The choice of legal jurisdiction for divorce

You may well be entitled to start divorce proceedings either in England or in Spain. If that is the case then it is vital that you take advice from both English and Spanish family lawyers to enable you to make a decision as to which is the best country for you to use.

Cost, speed, language and red tape can be big factors but it is important to look a little more closely at the issue before deciding which is right for you.

The differences between English and Spanish divorce law

Of course there are many subtleties you will want to explore but a summary of some of the main differences between the way that England approaches divorce compared to Spain includes the following major areas;

  1. The family home
    The legal ownership of the family home in England is irrelevant. The English court can adjust the terms of the legal ownership of a property in any way they find to be fair irrespective of whose name it is in or which party brought it into the marriage. The person who remains in the house will be expected to meet the mortgage payments whether or not they are a party to the mortgage and will indemnify the mortgage holder for any non payment.

    In Spain, if there is no express agreement between the husband and wife and there are no children then the home will be retained by the original owner. If the property is in joint names then it will be sold and the proceeds shared. If one parent has custody of a child then they will be entitled to remain in the property but will acquire no financial interest in the property. The mortgage holder will be expected to continue to pay the mortgage even if he/she is not resident in the former matrimonial home.
     
  2. Court Orders concerning care of your children
    The English court avoids routinely making orders in relation to children, taking the view that it is better for the parents to make their own arrangements without the emotive and divisive labels that “custody” and “contact” bring. There is no presumption that a child should live with its mother.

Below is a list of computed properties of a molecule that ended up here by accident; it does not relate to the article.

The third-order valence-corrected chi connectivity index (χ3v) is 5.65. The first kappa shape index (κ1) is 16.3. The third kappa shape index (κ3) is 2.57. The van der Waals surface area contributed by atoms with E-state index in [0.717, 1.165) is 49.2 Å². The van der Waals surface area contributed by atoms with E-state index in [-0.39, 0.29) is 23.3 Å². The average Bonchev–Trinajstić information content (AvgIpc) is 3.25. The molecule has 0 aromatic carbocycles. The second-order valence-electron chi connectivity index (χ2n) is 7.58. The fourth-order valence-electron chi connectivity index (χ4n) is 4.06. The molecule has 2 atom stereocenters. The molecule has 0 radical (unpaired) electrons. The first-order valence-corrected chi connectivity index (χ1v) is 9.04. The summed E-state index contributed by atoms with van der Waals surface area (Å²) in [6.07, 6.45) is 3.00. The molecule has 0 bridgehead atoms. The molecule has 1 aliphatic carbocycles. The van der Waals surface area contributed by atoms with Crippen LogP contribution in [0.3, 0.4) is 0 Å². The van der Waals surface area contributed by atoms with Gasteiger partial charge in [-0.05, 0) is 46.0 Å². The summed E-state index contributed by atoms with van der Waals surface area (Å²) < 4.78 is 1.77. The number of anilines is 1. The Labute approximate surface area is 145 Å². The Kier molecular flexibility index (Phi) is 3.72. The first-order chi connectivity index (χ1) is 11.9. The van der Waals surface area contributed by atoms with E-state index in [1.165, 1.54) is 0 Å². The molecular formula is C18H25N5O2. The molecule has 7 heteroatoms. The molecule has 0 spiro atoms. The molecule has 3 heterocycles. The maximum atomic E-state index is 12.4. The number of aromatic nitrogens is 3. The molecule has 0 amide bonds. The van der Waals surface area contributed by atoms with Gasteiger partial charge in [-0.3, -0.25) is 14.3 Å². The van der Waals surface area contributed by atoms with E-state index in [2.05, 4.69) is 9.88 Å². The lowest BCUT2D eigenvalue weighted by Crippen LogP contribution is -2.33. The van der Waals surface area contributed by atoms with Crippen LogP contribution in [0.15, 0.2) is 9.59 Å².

Spain will always make an order in relation to which parent has ‘custody’ of a child within divorce proceedings and it is usually still the case that this will be awarded to the mother.
     
  3. Maintenance payments
    English courts have discretion to make spousal maintenance orders on the basis of need, including lifelong maintenance orders, nominal orders to keep a claim open to protect for future need, and extend an order made for a specific term. Re-marriage brings such orders to an end. Co-habitation does not necessarily do so.
    In Spain spousal maintenance will only be awarded where an economic imbalance has been created as a result of divorce. The receiving spouse has to show such an imbalance – eg loss of career because of looking after children. Unlike England, it is not based on need. Spousal maintenance always ceases if there is a new partner even if the parties are not co-habiting but are just in a relationship.

Recognising the complexities in this area and the volume of British expats in Spain who have divorce questions we have produced a free PDF guide – An Expats Guide to Divorcing from Spain. Contact us via phone (9511 20555, local rate from Spain or 0800 321 3832 from the UK) or email if you’d like a copy.


Judith Buckland
International divorce and family law specialist